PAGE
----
Since the alternative inverse mask forming process does not attempt to form a planar surface before etchings, the deposited second layer may be substantially thinner with a pronounced indenture. This reduces the time and cost of applying and etching the second mask layer.
Although two techniques are described for forming an inverse mask, other methods may be used to form the second mask. As will be described below, the edges of the mask openings should be aligned so as to form self-aligned wells with little if any overlap. Any dual photolithic techniques requires lateral spacing because of the tolerances of the lithographic processes to assure no overlap of the formed regions. Similarly, prior single lithographic techniques could not truly form inverse mask, and, thus, lateral spacing or guard rings were also required.
N-type impurities, for example phosphorous, are then introduced for example, by ion implantation to form the N- well 46. The N- well which is aligned with the previously formed P-well 38 has an impurity concentration of equal to or greater than 1016 atoms per cubic centimeter and a depth of 15,000 Angstroms. The second mask layer 40 is removed and the substrate is annealed. The resulting structure is illustrated in FIG. 9. The self-aligned dual well 38 and 46 remove the need for separate guard rings. Thus, removing additional steps to form the guard rings. It should be noted that by using ion implantation to form the wells, very little side diffusion occurs and therefore the spacing between the devices may be reduced. Similarly, very high peak doping results which reduces the latch-up problem by forming high threshold parasitic field effect transistors. The resulting well's surface doping also results in relatively low junction capacitance.
Complementary insulated gate field effect transistors are formed by forming a gate oxide layer 48 on the surface of the substrate by, for example, exposing the substrate to an oxidizing atmosphere followed by the application of a gate material and delineation to form gate regions 50 and 52. In the preferred embodiment, the gates 50 and 52 are made from polycrystalline silicon. A first type P impurity, for example boron, is ion implanted non-selectively using the gates 50 and 52 and the oxide inserts 30 as a mask to produce shallow regions 56 in well 38 and shallow regions 54 in well 46 as illustrated in FIG. 10.
A mask is formed by applying photoresist layer 58 and delineating to mask the N- well region 46 and expose the P- well region 38. N-type impurities, for example arsenic, are implanted using the mask 58 and the gate 50 in combination with oxide inserts 30 to form shallow N+ source and drain regions 60. The ion implantation is carried out at a sufficient level to overcome the original P+ regions 56 in well 38. The initial introduction of P+ impurities into the P- well 38 allows for greater range for the formation of the N+ source and drain regions 60. The resulting structure is illustrated in FIG. 11. The mask layer 58 is removed. The structure at this point has shallow source and drain regions formed in each of the complementary field effect transistor wells having a depth in the range of 1000 to 2000 Angstroms and an impurity concentration in the range of 1018 to 1019 atoms per cubic centimeter.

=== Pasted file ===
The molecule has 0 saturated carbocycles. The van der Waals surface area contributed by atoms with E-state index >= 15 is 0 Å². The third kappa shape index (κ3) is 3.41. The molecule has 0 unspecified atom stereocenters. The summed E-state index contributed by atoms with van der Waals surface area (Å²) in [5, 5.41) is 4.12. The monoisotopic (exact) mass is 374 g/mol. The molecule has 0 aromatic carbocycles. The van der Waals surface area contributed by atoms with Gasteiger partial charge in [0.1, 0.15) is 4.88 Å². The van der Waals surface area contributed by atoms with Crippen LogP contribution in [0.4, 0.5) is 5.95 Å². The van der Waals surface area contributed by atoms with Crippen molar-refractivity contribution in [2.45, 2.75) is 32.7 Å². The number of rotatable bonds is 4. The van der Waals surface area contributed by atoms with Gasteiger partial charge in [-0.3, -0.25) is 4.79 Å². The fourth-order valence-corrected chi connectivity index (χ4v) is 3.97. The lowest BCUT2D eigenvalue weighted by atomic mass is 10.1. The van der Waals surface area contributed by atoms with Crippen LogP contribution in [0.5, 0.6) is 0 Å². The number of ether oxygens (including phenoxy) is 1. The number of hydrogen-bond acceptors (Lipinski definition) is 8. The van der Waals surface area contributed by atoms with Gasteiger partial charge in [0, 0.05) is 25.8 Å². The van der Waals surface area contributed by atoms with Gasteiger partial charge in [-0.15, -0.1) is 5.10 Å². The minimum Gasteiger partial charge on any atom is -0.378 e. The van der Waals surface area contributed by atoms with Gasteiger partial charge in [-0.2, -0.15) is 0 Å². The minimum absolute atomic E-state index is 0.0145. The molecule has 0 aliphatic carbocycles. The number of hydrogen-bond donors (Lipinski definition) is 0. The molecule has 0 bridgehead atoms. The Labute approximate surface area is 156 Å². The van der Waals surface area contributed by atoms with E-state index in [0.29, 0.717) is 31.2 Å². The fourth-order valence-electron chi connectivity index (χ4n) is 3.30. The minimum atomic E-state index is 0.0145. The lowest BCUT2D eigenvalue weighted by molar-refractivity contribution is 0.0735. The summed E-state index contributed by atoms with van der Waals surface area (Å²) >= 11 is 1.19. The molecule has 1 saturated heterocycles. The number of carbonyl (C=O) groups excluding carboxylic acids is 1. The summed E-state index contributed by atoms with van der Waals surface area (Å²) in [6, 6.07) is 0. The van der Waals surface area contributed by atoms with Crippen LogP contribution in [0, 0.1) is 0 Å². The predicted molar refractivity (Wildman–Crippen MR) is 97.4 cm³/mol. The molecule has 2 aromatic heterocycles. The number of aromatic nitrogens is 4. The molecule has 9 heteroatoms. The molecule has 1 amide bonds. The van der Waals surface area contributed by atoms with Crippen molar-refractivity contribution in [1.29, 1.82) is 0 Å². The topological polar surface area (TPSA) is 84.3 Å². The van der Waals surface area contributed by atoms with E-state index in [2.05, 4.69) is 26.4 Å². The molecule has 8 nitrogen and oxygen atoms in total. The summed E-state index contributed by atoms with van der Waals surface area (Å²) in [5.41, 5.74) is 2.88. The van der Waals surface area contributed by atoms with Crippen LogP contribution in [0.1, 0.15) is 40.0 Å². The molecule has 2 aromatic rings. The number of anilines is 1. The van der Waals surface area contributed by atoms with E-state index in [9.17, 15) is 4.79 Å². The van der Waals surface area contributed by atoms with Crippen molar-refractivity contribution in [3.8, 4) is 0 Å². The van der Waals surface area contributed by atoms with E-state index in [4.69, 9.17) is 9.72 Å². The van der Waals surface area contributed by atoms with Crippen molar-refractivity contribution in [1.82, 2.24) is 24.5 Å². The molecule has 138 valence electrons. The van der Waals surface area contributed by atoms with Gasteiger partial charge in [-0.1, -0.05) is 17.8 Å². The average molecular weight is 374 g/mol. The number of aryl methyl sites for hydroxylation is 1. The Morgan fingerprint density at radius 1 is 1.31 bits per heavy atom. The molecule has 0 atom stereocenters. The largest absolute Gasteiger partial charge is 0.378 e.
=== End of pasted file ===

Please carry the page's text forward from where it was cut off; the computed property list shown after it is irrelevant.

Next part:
The next sequence of operation form the deep source and drain region portions. This process begins with the formation of spacers extending laterally from the gate regions 50 and 52. These spacers are formed by depositing an insulative layer, for example chemical vapor deposition of silicon dioxide over the surface of the substrate. The oxide layer is then reactive ion etched to form the spacer regions 62 extending from gate 50 and spacers 64 extending from gate 52. These spacers result from the uneven topology of the deposited silicon oxide layer. This process is well known in the prior art and, thus, is not described in detail.
After formation of the spacers, a masking layer 66 is applied over the substrate and delineated to mask N- well region 46 and exposed P- well region 38. N+ impurities, for example phosphorous, are ion implanted using the mask layers 66, the gate 50 and the spacers 62 as well as inserts 30 as a mask. This results in deep N+ source and drain regions 68 extending laterally from the shallow N+ source and drain regions 60 as illustrated in FIG. 12. The masking layer 66 is removed and a new masking layer 70 is applied and delineated to expose well 46 and mask well 38. P-type impurities, for example boron, are ion implanted using the mask layer 70, the gate 52, spacers 64 and the oxide inserts 30 as alignment mask. This results in the deep P+ source and drain regions 72 extending laterally from the shallow source and drain regions 54 as illustrated in FIG. 13 having a depth in the range of 3000 to 4000 Angstroms and an impurity concentration in the range of 1018 to 1020 atoms per cubic centimeter. The photoresist layer 70 is removed. This completes the device formation steps.
It is evident from FIG. 13 that the polycrystalline gates 50 and 52 are of a lower resistance and are doped as N+ and P+ respectively having an impurity concentration in the range of 1018 to 1020 atoms per cubic centimeter.